Bulk metallic glasses and composites

Metallic glasses and bulk metallic glasses are high-strength metallic alloys with an extraordinary high elastic strain of around 2%. These unique mechanical properties are a direct result of the lack of translational symmetry in amorphous alloys. The absence of a conventional structural ordering makes different deformation mechanisms become active: Instead of dislocation operation as in crystals, nanometre-thick shear bands are the carriers of plastic strain in these disordered materials. Unfortunately, the formation of shear bands is based on a shear-softening phenomenon, which generally ends up in catastrophic failure after marginal plastic strains.

Premature failure can be avoided if heterogeneities are introduced into the glass. These inhomogeneities interact with shear bands just being formed or propagating and retard the development of fracture-causing defects (Fig. 1). This way multiple shear bands can be generated and the overall plastic strain increases [1].

Fig. 1: B2 CuZr crystals, which are embedded in a glassy matrix interact with shear bands that were formed in the glass. The shear bands are blocked, they branch and where the stresses are sufficient, the B2 CuZr phase moreover undergoes a martensitic transformation.
Fig. 2: Twinned nanocrystal in a glassy matrix in a Cu<sub>47.5</sub>Zr<sub>47.5</sub>Al<sub>5</sub> alloy. The formation of the nanocrystal and its subsequent twinning is induced by deformation.

In our research group at the IKM we develop novel compositions derived from shape memory alloys, which can vitrify upon quenching and which can precipitate shape memory crystals during slower cooling or upon annealing. These particular structural heterogeneities allow to combine the characteristics of the shape memory phase and the glassy phase to get a new response to mechanical loading. Our research efforts specifically concentrate on two different aspects: 

(i) Shape memory bulk metallic glasses

These alloys are fully glassy but may have quenched-in nuclei, which appear to grow polymorphically into shape memory nanocrystals during deformation [2]. A prototype alloy system is the Cu-Zr system [2,3], which contains a high-temperature shape memory phase (B2 CuZr). Due to the ability to transform martensitically some of these B2 CuZr nanocrystals moreover exhibit twins (Fig. 2). The deformation-induced precipitation of shape memory crystals, which subsequently can twin, is believed to be responsible for the improved plastic deformability [2].

We aim to understand how these heterogeneities precipitate during deformation and what the role of the quenching rate, alloy composition and deformation conditions (strain rate and temperature) in this process is. The ultimate goal is to determine the mechanisms leading to the structural changes in these alloys and how they in turn affect the deformation behaviour.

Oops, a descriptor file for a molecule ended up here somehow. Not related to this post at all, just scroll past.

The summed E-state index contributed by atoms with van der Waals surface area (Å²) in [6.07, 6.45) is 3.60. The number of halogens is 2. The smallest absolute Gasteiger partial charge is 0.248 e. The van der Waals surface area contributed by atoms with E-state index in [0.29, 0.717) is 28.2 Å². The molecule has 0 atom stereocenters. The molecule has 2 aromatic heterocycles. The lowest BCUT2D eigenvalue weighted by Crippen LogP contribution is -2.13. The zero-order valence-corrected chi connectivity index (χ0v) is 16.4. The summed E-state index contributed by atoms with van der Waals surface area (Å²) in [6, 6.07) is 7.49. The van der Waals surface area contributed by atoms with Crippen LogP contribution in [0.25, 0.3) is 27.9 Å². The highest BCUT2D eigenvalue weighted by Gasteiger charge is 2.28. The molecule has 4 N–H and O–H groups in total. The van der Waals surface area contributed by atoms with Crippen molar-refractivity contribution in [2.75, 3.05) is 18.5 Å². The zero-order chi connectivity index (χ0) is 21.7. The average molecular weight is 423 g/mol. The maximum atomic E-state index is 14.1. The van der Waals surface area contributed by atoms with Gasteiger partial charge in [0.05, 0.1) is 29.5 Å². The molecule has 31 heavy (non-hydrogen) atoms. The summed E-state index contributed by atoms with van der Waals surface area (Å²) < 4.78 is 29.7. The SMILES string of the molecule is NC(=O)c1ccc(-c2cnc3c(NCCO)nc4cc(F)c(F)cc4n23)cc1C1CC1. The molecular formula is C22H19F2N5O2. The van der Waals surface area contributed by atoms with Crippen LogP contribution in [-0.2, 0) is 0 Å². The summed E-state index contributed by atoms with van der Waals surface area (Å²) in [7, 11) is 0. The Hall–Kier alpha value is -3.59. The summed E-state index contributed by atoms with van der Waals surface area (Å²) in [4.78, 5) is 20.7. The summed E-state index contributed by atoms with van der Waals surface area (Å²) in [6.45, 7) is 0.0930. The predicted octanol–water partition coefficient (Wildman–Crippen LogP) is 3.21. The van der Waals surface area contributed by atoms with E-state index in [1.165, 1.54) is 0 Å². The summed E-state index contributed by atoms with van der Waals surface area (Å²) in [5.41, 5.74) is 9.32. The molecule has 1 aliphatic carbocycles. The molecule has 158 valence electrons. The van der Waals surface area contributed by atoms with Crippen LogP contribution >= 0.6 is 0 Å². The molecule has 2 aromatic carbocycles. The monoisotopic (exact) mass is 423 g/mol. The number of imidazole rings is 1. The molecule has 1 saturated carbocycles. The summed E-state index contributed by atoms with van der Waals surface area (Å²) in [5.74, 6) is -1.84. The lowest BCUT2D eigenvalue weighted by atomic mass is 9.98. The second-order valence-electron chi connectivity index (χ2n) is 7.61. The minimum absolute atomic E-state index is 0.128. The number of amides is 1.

(ii) Shape memory bulk metallic glass composites

When the composition and the cooling rates are adjusted properly B2 CuZr crystals can precipitate in a glassy matrix already upon cooling [4,5]. Micrometre-size B2 CuZr crystals interact with propagating shear bands and additionally a martensitic phase transformation can be revealed in these crystals (Fig. 1). Not only do such composite microstructures lead to an enhanced fracture strain (comparable to the transformation-induced plasticity (TRIP) effect in conventional alloys) but also result in work hardening [4,5,6].

In our group the effect of composition and cooling rate on the microstructure and phase formation is investigated – not just for CuZr-based alloys but also for Ti-Cu-Ni alloys (Figs. 3 and 4)[7]. We seek to understand the complex interactions between the crystals and the matrix during deformation and to optimise the microstructure to enhance the plastic strain without sacrificing the high strength. This includes modification of the as-cast glasses through special annealing treatments.

Fig. 3: Composite microstructure in rapidly-cooled Cu-Ti-Ni alloys. The crystalline phase is a shape memory phase and hence exhibits a high density of martensite needles.
Fig. 4: Mechanical properties under compressive loading in two Ti-Cu-Ni alloys. The samples show high strength, plastic strain and significant work hardening. Apparently, there is a slight influence of the cooling rate (top or bottom of the rods) on the mechanical behaviour.


[1] J. Eckert, J. Das, S. Pauly and C. Duhamel, Advanced Engineering Materials 9, 443 (2007).

[2] S. Pauly, S. Gorantla, G. Wang, U. Kühn and J. Eckert, Nature Materials 9, 473 (2010).

[3] S. Pauly, G. Liu, S. Gorantla, G. Wang, U. Kühn, D.H. Kim and J. Eckert, Acta Materialia 58, 4883 (2010).

[4] S. Pauly, G. Liu, G. Wang, U. Kühn, N. Mattern and J. Eckert, Acta Materialia 57, 5445 (2009).

[5] K.K. Song, S. Pauly, Y. Zhang, P. Gargarella, R. Li, N. Barekar, U. Kühn, M. Stoica and J. Eckert, Acta Materialia 59, 6620 (2011).

[6] K.K. Song, S. Pauly, Y. Zhang, R. Li, S. Gorantla, N. Narayanan, U. Kühn, T. Gemming and J. Eckert, Acta Materialia 60, 6000 (2012).

[7] P. Gargarella, S. Pauly, K.K. Song, J. Hu, N.S. Barekar, M.S. Khoshkhoo, A. Teresiak, H. Wendrock, U. Kühn, C. Ruffing, E. Kerscher and J. Eckert: Ti-Cu-Ni shape memory bulk metallic glass composites. Acta Mater. 61, 151 (2013).

Contact Persons:

Dr. Uta Kühn

Dr. Simon Pauly